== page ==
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A welcome snitch

Yvonne Mooka

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CELLPHONE TRACKER: Tebogo Aaron says criminals have labelled him a snitch for helping the police track people’s stolen property

Tebogo Aaron works hand-in-hand with Botswana Police Service to track down missing and stolen cellphones.

In an interview with The Midweek Sun, the 38-year-old man from Mahalapye says that on average, he traces between 25 and 50 mobile phones per day. He runs a store called Gadgets + Collectables, with two branches in Airport Junction and Phakakane’s Acacia mall.

Even though he sells a variety of gadgets, among them cellphones, Bluetooth speakers, laptops, it is the business of cellphone tracking that has given him a niche in the market. The Business Management and IT graduate says that his cellphone tracking business makes him stand out. “We are now in the era of cellphones. Almost every person has a cellphone and again, people steal them at a high rate,” he says.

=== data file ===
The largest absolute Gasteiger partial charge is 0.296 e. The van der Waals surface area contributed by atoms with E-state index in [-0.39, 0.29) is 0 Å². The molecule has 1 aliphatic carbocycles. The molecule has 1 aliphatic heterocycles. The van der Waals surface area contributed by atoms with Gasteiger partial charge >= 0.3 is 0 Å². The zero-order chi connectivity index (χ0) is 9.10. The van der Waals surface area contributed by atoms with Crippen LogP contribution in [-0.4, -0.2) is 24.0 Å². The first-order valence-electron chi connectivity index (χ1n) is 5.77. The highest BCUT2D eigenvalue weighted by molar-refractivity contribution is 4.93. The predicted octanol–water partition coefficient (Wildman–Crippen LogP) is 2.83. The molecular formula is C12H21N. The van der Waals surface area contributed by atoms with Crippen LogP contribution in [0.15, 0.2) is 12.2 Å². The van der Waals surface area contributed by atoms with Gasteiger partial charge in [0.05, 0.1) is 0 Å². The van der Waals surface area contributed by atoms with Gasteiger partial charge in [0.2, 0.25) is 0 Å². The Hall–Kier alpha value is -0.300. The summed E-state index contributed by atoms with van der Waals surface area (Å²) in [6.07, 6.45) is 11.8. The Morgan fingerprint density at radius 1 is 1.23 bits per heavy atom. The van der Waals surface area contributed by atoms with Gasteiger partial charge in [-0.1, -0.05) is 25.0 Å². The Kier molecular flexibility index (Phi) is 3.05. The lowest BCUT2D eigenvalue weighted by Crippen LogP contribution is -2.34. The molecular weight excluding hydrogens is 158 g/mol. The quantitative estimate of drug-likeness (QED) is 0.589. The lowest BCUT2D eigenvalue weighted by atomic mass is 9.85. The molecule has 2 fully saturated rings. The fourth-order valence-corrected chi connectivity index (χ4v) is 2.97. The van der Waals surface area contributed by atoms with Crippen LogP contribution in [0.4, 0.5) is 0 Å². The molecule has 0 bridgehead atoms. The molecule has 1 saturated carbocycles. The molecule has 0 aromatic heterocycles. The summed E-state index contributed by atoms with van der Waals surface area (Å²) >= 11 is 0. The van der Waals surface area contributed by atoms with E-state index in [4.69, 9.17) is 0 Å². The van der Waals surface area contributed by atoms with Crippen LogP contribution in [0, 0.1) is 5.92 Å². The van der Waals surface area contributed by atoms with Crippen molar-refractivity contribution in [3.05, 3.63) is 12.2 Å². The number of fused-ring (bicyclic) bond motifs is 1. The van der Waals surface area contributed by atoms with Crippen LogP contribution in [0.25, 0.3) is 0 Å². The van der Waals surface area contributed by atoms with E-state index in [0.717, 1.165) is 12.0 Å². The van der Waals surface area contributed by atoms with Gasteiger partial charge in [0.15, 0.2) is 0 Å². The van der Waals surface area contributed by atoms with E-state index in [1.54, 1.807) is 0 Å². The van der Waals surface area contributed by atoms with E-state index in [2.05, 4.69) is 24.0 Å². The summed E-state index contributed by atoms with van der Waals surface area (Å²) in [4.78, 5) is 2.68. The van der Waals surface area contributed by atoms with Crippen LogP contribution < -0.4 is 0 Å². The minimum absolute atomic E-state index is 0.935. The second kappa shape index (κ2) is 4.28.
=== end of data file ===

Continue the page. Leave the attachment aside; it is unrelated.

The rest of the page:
Aaron provides police with leads, allowing them to do recoveries. He helps people who come with a police affidavit. “I have attracted hate from thugs thinking I’m a snitch,” he laughs.
But how long does it take for him to track down a cellphone? He says that the gadget becomes traceable the moment a sim card gets inserted inside.

His observation is that people have a tendency of buying stolen gadgets something he says is risky as one ends up charged by the police for buying a stolen item.
“Thugs steal phones with the intention to sell them, not to keep them. They want fast cash,” he says. And he says that thieves would go to an extent of creating fake Facebook pages to sell their stolen cellphones.